Today's image is the third and final (well, for a while at least) from my drive into the foothills after a storm a couple of weeks ago. The composition is nearly identical to the image in my November 29 post, but as you can see from my exposure settings, they were taken quite a bit apart. This one was just about the last image of the evening, taken as I returned to my car and saw the clouds holding the vestiges of sunset.
Though my three shots from that evening were taken at entirely different times, with entirely different exposure settings, one thing they do have in common is my use of a graduated neutral density (GND) filter to even the light. I fear that the GND is another of the "old school" techniques that's dying with the advent of digital photography. HDR and digital blending (heretofore labeled "blending") are great tools; when applied well they can greatly increase the dynamic range of your images; when applied poorly they have an unnatural look that says "processed."
But regardless of the result, the primary source of my aversion to blended images is simply personal: I love the challenge of capturing my images in-camera, as I did when I shot film. Does this make me old-fashioned? Absolutely. Does this make photographers who embrace the new digital techniques less skilled or qualified than me? Absolutely not.
Don Smith, my good friend and fellow landscape photographer, has been photographing professionally for over 30 years, yet he readily embraces the new techniques when they're appropriate, and taps his vast film photographer experience when it best serves his objective. Don's results, though sometimes different from mine, are no less successful, and in fact he's often able to capture things that I can't.
Which is better? Neither. But one thing Don and I have in common is our prime motivation to satisfy our creative instincts without concern for what others think. In other words, we don't shoot to please or impress others, we shoot to please ourselves and both of us feel very fortunate that the images that make us happy seem to make others happy too.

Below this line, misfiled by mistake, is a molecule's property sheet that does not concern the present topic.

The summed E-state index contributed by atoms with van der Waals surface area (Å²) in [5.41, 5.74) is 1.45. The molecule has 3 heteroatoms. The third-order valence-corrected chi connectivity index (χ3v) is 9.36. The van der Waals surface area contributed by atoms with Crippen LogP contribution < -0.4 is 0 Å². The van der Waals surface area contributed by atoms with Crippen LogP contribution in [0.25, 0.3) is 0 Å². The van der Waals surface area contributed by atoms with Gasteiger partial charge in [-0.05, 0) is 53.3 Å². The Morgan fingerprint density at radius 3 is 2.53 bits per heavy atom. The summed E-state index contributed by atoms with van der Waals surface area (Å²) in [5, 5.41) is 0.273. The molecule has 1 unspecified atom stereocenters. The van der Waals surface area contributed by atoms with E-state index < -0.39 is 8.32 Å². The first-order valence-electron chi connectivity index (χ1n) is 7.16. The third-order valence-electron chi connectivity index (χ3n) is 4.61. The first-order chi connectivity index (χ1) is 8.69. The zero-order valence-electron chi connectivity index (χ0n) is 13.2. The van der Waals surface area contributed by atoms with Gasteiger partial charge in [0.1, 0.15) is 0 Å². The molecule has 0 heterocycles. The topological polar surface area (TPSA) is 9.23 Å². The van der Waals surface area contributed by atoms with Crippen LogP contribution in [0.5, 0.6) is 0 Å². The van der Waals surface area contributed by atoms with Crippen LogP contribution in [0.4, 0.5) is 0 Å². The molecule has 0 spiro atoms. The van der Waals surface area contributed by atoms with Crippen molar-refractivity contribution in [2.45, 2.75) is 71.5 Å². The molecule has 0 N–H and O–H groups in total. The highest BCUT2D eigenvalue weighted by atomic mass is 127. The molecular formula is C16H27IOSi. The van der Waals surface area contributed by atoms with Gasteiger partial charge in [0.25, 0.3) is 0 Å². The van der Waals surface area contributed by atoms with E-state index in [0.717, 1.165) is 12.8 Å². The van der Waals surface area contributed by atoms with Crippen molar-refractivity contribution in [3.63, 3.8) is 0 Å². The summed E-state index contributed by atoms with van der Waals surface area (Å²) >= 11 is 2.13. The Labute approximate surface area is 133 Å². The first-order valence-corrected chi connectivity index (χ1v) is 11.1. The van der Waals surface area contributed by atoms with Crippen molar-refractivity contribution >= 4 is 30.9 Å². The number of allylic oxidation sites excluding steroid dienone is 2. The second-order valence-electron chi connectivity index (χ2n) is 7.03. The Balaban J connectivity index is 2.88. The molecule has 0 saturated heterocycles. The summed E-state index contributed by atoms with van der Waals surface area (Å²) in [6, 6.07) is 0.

That was a very long prologue to my original objective, which is to discuss GNDs and how I use them. First, for those who are scratching their head, a GND (graduated neutral density) filter is a transparent glass, resin, or plastic rectangle, clear on the bottom and darker on top ("neutral" means it doesn't alter the color or any other aspect of the scene but the light), with a graduated transition from light to dark. A "hard" transition is abrupt; a "soft" transition is more gradual. The key to their effective use is hiding the transition in a part of the scene where it won't be too obvious.
In my bag I have three GNDs: a 3-stop soft, 3-stop reverse (darkest near the transition point and useful when the brightest part of the scene is near the horizon, as with a sunset), and 2-stop hard. In extreme dynamic range situations I sometimes stack more than one filter.
Some people use a holder that screws on to the end of their lens; I find these cumbersome (and they often cause vignetting at wide angles) and just hold my filter in place with my fingers (taking care not to get my fingers in the image). The filter(s) I use for any scene (2 or 3 stops, hard/soft/reverse, stacked) depends on the scene's dynamic range, and the place I think is best to hide the transition.
In today's scene I wanted just a splash of golden light on the hillside, but capturing color in the sky would have turned the hillside completely black. Because the transition from light sky to dark hillside was pretty abrupt, I pulled out my 2-stop hard GND. I placed the transition along the top of the hill, and dodged and burned in post-processing (a digital doff of the cap to an ancient darkroom technique) to further disguise the GND transition.
Since I've rambled on so long already, I'll stop now and in a (near) future post talk a bit more about how how I decide when to use each GND type.
* Website: Eloquent Images
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